Submitted to: World Wide Web
Publication Type: Government Publication
Publication Acceptance Date: December 31, 1998
Publication Date: N/A
Interpretive Summary: Over a period of approximately 10 years beginning in 1983, the U.S. Dept. of Agriculture, Agricultural Research Service and Natural Resources Conservation Service collected information from earth spillways subjected to flood flow conditions. The information about erosion in these spillways, including color photographs, was placed in a computer database and used to improve the basis for design and analysis of this type of spillway. Becaus the physical processes by which these spillways erode are complex, it is anticipated that future research will generate a need for re-analysis of this information for the purpose of refining and calibrating future models of these processes. Therefore, elementary software for viewing the computerized information was developed and packaged with the information for reference by scientists and engineers.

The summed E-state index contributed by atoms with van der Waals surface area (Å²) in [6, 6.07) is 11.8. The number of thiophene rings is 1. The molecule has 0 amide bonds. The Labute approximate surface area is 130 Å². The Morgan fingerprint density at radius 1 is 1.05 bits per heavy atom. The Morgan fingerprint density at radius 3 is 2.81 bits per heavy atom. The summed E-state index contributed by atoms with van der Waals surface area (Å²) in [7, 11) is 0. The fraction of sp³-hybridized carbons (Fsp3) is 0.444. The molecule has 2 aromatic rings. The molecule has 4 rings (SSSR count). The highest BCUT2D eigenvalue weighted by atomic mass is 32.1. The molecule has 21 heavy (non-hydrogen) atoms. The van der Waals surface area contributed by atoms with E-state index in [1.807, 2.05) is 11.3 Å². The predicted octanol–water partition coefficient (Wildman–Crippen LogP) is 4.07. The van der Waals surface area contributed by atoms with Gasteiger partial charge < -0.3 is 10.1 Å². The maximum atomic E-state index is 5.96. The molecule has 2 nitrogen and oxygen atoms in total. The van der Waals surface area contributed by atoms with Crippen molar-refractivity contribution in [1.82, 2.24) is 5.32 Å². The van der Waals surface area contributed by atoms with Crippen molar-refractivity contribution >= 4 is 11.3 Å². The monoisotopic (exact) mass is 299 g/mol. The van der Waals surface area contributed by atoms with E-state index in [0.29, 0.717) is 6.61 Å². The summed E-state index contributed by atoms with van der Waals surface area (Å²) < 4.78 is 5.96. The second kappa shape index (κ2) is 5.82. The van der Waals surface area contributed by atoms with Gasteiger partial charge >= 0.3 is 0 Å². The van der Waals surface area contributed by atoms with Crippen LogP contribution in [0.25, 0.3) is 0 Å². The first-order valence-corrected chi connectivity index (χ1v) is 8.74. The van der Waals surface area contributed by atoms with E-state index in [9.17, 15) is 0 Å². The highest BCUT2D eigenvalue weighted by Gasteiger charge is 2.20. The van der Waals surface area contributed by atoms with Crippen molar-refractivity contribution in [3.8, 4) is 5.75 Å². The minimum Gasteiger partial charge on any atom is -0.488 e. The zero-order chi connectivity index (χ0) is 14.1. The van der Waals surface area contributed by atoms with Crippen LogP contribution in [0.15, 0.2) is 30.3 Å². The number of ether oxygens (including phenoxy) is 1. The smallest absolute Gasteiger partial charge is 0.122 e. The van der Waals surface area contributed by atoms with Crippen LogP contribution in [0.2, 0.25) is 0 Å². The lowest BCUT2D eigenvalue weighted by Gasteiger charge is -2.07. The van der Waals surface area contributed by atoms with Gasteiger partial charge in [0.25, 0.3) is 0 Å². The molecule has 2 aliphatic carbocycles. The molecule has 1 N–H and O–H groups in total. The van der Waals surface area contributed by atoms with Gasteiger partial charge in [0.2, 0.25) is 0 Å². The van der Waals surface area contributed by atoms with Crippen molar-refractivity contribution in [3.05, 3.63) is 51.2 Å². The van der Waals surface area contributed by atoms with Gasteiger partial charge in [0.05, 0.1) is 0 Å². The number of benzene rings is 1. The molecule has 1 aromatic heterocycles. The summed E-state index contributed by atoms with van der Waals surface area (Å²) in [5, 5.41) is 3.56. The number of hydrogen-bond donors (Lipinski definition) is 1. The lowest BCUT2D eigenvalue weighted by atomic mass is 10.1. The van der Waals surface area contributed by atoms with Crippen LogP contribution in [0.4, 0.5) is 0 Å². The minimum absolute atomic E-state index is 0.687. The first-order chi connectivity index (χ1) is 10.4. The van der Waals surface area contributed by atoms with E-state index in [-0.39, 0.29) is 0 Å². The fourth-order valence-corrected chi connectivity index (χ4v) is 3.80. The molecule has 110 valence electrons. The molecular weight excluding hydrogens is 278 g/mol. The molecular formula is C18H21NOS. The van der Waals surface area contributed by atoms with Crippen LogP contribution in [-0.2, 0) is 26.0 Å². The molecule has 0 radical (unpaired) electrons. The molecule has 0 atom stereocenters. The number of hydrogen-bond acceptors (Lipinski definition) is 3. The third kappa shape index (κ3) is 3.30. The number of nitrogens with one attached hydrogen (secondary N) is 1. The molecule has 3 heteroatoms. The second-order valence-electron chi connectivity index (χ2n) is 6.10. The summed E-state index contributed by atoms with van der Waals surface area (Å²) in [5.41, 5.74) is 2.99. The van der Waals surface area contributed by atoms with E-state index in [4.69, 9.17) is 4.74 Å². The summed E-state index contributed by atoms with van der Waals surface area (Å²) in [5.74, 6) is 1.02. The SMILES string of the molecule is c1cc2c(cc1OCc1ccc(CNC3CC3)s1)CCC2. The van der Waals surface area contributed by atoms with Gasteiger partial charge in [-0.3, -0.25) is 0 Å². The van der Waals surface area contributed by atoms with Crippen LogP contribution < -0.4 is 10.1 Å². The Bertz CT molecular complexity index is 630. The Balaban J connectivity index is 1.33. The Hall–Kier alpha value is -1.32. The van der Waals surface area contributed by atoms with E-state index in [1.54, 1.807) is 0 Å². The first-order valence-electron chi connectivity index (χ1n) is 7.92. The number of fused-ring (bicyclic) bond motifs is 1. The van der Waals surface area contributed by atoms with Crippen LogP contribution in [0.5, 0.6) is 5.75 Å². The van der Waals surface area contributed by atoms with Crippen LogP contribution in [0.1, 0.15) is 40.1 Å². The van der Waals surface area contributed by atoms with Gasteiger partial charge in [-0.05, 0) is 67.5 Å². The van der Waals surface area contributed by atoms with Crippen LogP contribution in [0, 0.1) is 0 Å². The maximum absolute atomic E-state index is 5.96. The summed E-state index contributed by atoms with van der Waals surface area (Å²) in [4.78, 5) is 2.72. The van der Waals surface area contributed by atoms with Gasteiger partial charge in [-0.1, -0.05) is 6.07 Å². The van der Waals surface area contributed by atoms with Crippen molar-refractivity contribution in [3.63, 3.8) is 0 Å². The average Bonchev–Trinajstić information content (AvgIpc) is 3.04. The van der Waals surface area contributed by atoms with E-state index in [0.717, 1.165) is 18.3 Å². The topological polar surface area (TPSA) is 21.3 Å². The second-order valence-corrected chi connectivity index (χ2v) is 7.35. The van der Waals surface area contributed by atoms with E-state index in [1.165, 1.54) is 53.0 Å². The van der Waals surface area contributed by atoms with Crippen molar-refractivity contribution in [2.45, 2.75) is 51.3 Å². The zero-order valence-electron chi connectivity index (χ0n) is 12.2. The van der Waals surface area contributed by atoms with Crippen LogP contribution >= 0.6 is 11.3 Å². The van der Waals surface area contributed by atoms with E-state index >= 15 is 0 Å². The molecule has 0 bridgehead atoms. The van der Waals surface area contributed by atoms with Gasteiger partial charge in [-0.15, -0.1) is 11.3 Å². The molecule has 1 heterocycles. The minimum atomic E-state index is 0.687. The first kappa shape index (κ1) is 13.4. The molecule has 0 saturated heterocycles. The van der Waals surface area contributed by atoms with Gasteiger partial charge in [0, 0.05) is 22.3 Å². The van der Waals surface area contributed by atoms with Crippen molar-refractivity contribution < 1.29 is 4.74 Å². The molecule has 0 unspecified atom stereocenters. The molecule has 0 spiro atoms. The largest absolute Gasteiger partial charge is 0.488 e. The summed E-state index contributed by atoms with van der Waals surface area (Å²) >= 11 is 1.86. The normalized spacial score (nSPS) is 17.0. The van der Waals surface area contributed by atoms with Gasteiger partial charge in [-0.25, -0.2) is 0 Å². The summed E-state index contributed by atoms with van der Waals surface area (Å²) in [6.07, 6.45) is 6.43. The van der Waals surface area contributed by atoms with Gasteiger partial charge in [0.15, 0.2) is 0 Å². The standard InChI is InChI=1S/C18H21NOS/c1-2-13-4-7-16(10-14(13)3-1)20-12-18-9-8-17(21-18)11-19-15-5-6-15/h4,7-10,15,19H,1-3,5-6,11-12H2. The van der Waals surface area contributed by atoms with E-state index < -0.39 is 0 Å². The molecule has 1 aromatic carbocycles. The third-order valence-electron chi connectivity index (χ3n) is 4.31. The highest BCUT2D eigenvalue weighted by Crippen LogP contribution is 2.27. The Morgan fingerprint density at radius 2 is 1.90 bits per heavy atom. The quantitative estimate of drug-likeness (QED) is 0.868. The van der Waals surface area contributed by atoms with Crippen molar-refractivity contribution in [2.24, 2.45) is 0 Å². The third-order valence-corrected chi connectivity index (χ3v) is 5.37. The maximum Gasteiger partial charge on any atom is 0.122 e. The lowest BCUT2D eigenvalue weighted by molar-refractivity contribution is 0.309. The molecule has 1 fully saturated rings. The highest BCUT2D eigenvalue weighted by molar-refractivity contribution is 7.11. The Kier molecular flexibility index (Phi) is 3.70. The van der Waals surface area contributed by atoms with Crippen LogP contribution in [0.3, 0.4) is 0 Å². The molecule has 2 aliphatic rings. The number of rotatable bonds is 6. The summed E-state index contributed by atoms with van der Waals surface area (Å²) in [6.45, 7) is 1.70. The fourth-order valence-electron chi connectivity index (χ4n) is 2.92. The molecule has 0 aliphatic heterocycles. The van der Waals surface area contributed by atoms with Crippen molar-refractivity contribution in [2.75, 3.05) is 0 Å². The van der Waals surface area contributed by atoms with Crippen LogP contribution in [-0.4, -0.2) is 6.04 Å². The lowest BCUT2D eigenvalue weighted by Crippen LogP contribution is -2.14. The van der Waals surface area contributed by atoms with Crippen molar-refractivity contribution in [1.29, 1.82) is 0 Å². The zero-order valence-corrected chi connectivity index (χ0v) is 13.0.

Technical Abstract: Data describing the performance of vegetated earth auxiliary spillways were gathered by the U.S. Dept. of Agriculture, Agricultural Research Service and Natural Resources Conservation Service over a period of approximately 10 years beginning in 1983. These data, including photographs, were entered in a computer database and used in the development of the spillway erosion prediction technology incorporated into the NRCS SITES software. The data were entered into the computer in a simplified two-material model format with entries separately describing both the overall erosion experienced and specific damaged areas. Photographs were cross-referenced to damage descriptions, and comments identifying limitations of the data were included. To assist others in utilizing these data an elementary viewing package was prepared to assist in interpretation of the tabulated data. This viewing software operates under WINDOWS (TM) on IBM (TM) compatible desktop computers. The data require approximately 70 Mb of space on either a CD-ROM or hard drive. Because color photographs are an integral part of the data, a color printer is needed to obtain suitable printed copies of the data.